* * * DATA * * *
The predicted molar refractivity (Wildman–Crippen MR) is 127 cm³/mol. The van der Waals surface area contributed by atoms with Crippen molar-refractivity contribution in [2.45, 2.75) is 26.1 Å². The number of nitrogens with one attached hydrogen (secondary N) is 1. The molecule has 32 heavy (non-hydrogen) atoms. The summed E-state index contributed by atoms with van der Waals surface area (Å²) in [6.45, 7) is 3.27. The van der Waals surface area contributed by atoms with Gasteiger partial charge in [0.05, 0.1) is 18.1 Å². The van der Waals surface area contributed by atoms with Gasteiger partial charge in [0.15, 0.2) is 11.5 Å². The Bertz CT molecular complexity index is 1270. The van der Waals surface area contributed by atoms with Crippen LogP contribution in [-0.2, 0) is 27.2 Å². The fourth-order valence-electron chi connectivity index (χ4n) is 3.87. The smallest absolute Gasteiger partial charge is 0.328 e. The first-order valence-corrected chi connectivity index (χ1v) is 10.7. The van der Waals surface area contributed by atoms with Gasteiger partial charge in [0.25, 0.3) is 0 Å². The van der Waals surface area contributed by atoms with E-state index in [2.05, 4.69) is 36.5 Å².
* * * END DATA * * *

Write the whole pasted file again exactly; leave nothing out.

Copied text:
The predicted molar refractivity (Wildman–Crippen MR) is 127 cm³/mol. The van der Waals surface area contributed by atoms with Crippen molar-refractivity contribution in [2.45, 2.75) is 26.1 Å². The number of nitrogens with one attached hydrogen (secondary N) is 1. The molecule has 32 heavy (non-hydrogen) atoms. The summed E-state index contributed by atoms with van der Waals surface area (Å²) in [6.45, 7) is 3.27. The van der Waals surface area contributed by atoms with Gasteiger partial charge in [0.05, 0.1) is 18.1 Å². The van der Waals surface area contributed by atoms with Gasteiger partial charge in [0.15, 0.2) is 11.5 Å². The Bertz CT molecular complexity index is 1270. The van der Waals surface area contributed by atoms with Crippen LogP contribution in [-0.2, 0) is 27.2 Å². The fourth-order valence-electron chi connectivity index (χ4n) is 3.87. The smallest absolute Gasteiger partial charge is 0.328 e. The first-order valence-corrected chi connectivity index (χ1v) is 10.7. The van der Waals surface area contributed by atoms with Gasteiger partial charge in [0.25, 0.3) is 0 Å². The van der Waals surface area contributed by atoms with E-state index in [2.05, 4.69) is 36.5 Å².